Digital skills of vulnerable people
The current crisis can become an opportunity to democratize technological change
The project Digital Push promotes digital skills of vulnerable people in order to foster their creative skills and use them as a means for promoting themselves, their craft and ultimately improve their working conditions, bonds and environments.
Goals of the project:
To use design thinking methodology to train unemployed people and help trainers in their role of supporting low digitally skilled people.
The final aim of this project is to achieve a greater balance in the labor market thus investing in education in a time of digital and ecological transition.
Digital Push brings a set of innovative factors that touch different dimensions of the project structure, either in its type of education (non-formal education, using a mentoring strategy) or in its methodology (through Design thinking processes such as collaboration, co-production creation and creative problem solving), as well as the tools to be created and used (based on this perspective co-production and creative problem solving).
According to the Eurostat database EU27 unemployment rate was at 7.4% in August 2020, with 5.4 million people moving from employment to inactivity and 4.4 million moving from employment to unemployment.
In terms of the level of digital literacy, in 2019, in the EU, 29% of individuals had overall low digital skills; Regarding the partner countries, the same indicator was as follows: 37% in Turkey, 32% in Italy, 24% in Sweden and 22% in Portugal;.
There is a need to confront this crisis as an opportunity to democratize technological change, which will bring many benefits such as job creation, better working conditions, increased productivity, among others. The challenge is to provide fair access to digital tools and skills to everyone as a bridge for quality employment.
The project targets some of the most vulnerable and low skilled individuals such as unemployed people and workers with a lower educational level, informal market workers (and other precarious employment contracts), low-skilled entrepreneurs and cultural and creative sector workers, as well as, educators, trainers and social support technicians – which frequently contact those populations and more easily and directly help in their digital learning experiences.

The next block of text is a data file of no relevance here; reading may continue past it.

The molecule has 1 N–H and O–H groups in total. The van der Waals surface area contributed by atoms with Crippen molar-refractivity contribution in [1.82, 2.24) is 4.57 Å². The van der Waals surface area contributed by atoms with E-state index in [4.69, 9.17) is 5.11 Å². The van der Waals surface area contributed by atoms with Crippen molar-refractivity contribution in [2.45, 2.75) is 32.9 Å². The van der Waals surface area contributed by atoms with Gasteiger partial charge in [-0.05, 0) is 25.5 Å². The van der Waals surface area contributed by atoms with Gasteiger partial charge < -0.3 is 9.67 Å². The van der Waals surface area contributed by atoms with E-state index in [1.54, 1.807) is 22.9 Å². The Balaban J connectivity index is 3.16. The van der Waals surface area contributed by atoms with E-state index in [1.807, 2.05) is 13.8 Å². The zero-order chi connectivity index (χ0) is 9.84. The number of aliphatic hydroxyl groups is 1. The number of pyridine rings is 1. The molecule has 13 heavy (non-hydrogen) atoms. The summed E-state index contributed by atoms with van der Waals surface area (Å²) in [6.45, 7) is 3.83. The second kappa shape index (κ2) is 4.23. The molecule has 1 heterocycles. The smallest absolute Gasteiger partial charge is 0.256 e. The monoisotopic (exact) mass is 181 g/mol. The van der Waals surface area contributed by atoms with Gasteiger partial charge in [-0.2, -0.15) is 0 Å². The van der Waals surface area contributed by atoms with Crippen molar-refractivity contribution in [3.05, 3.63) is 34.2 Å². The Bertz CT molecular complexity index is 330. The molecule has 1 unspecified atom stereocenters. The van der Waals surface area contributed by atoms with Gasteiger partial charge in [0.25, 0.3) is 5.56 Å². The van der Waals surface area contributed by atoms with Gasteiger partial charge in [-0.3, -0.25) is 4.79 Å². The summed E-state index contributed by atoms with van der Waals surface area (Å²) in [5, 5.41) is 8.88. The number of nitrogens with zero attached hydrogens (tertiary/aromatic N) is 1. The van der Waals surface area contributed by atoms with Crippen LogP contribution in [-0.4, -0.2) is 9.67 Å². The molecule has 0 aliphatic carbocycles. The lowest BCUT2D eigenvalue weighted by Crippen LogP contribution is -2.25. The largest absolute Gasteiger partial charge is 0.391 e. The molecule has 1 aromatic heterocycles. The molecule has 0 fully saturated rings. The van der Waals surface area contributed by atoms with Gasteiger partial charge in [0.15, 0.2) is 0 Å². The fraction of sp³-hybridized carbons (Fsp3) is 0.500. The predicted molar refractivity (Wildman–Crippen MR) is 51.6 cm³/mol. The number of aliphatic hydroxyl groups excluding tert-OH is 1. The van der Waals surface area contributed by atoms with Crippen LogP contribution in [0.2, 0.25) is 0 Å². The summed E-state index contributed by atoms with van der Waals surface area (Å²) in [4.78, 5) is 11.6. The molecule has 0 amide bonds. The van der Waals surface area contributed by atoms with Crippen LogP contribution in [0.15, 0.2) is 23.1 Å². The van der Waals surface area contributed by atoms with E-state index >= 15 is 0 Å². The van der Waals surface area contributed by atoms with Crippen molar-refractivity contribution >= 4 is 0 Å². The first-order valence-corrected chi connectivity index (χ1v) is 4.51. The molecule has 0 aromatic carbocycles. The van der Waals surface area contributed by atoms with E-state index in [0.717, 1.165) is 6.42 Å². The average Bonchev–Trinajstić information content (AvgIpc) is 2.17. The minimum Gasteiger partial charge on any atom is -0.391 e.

Low-skilled adult jobseekers have previous work experience and formally and informally acquired competences, making them ‘job ready’. Often, they have family responsibilities and this can lead them to be reluctant to enroll in training courses for longer periods of time, due to the need to work a full time job.
In all the cases, however, centered approaches may be required to integrate the most hard-to-place low-skilled adult jobseekers or those who need re-skilling due to restructuring. The approaches which support the integration of jobseekers are increasingly tailored towards individual needs as a result of profiling and development of individual action plans.
In the Digital Push project, we propose the Theory of Change (ToC) as the basis for the Pilot and the activities that we intend to implement with the target groups. Onone hand, we will use appropriate methodologies and practical exercises to involve them; on the other hand, ToC helps to identify the desired long-term goals and then works back from these to identify all the conditions (outcomes) that must be in place for the goals to occur. These are all mapped out in an Outcomes Framework that provides the basis for identifying what type of activity or intervention will lead to the outcomes identified as preconditions for achieving the long-term goal. Through the ToC, the precise link between activities and the achievement of long-term goals are conceived in a visual form and can be better understood. This leads to better planning, because activities are linked to a detailed understanding of how change actually happens. It also leads to better evaluation, as it is possible to measure progress towards the achievement of longer-term goals that goes beyond the identification of program outputs.